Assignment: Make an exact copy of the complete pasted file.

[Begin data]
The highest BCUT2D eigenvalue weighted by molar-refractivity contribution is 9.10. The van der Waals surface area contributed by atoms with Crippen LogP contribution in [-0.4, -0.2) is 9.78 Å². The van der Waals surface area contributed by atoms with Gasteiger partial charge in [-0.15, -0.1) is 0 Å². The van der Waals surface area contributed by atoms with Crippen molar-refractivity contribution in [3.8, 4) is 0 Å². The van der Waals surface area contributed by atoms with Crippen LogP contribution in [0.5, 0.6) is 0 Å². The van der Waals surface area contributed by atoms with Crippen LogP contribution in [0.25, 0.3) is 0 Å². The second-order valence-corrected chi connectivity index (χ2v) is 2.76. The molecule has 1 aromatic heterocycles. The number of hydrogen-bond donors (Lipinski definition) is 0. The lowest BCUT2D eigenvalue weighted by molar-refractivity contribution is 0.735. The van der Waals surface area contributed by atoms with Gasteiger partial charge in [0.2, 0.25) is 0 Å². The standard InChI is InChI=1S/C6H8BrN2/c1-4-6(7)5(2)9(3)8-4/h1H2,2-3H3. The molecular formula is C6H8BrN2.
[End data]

The highest BCUT2D eigenvalue weighted by molar-refractivity contribution is 9.10. The van der Waals surface area contributed by atoms with Crippen LogP contribution in [-0.4, -0.2) is 9.78 Å². The van der Waals surface area contributed by atoms with Gasteiger partial charge in [-0.15, -0.1) is 0 Å². The van der Waals surface area contributed by atoms with Crippen molar-refractivity contribution in [3.8, 4) is 0 Å². The van der Waals surface area contributed by atoms with Crippen LogP contribution in [0.5, 0.6) is 0 Å². The van der Waals surface area contributed by atoms with Crippen LogP contribution in [0.25, 0.3) is 0 Å². The second-order valence-corrected chi connectivity index (χ2v) is 2.76. The molecule has 1 aromatic heterocycles. The number of hydrogen-bond donors (Lipinski definition) is 0. The lowest BCUT2D eigenvalue weighted by molar-refractivity contribution is 0.735. The van der Waals surface area contributed by atoms with Gasteiger partial charge in [0.2, 0.25) is 0 Å². The standard InChI is InChI=1S/C6H8BrN2/c1-4-6(7)5(2)9(3)8-4/h1H2,2-3H3. The molecular formula is C6H8BrN2.